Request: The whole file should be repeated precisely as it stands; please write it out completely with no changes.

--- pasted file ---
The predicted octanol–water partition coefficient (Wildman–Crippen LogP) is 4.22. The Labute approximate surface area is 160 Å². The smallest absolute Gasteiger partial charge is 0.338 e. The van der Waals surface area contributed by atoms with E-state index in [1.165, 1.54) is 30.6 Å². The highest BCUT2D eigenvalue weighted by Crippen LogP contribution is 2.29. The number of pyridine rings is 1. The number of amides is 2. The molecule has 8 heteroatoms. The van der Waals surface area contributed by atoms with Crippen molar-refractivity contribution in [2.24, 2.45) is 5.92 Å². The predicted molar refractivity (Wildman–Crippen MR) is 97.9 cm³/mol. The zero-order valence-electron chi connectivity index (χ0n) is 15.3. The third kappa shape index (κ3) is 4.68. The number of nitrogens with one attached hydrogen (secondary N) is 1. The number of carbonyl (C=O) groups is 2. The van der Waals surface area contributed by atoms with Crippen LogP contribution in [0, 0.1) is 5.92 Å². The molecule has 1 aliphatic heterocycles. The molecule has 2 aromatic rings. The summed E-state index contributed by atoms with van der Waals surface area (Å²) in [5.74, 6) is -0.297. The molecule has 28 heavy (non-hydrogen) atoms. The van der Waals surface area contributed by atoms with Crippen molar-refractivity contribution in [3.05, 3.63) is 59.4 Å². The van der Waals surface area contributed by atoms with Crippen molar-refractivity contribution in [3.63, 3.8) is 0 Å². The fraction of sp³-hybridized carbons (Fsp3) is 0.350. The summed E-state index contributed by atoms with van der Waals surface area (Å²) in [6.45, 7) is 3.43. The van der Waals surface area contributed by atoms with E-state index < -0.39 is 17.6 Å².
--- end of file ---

The predicted octanol–water partition coefficient (Wildman–Crippen LogP) is 4.22. The Labute approximate surface area is 160 Å². The smallest absolute Gasteiger partial charge is 0.338 e. The van der Waals surface area contributed by atoms with E-state index in [1.165, 1.54) is 30.6 Å². The highest BCUT2D eigenvalue weighted by Crippen LogP contribution is 2.29. The number of pyridine rings is 1. The number of amides is 2. The molecule has 8 heteroatoms. The van der Waals surface area contributed by atoms with Crippen molar-refractivity contribution in [2.24, 2.45) is 5.92 Å². The predicted molar refractivity (Wildman–Crippen MR) is 97.9 cm³/mol. The zero-order valence-electron chi connectivity index (χ0n) is 15.3. The third kappa shape index (κ3) is 4.68. The number of nitrogens with one attached hydrogen (secondary N) is 1. The number of carbonyl (C=O) groups is 2. The van der Waals surface area contributed by atoms with Crippen LogP contribution in [0, 0.1) is 5.92 Å². The molecule has 1 aliphatic heterocycles. The molecule has 2 aromatic rings. The summed E-state index contributed by atoms with van der Waals surface area (Å²) in [5.74, 6) is -0.297. The molecule has 28 heavy (non-hydrogen) atoms. The van der Waals surface area contributed by atoms with Crippen molar-refractivity contribution in [3.05, 3.63) is 59.4 Å². The van der Waals surface area contributed by atoms with Crippen molar-refractivity contribution in [3.63, 3.8) is 0 Å². The fraction of sp³-hybridized carbons (Fsp3) is 0.350. The summed E-state index contributed by atoms with van der Waals surface area (Å²) in [6.45, 7) is 3.43. The van der Waals surface area contributed by atoms with E-state index < -0.39 is 17.6 Å².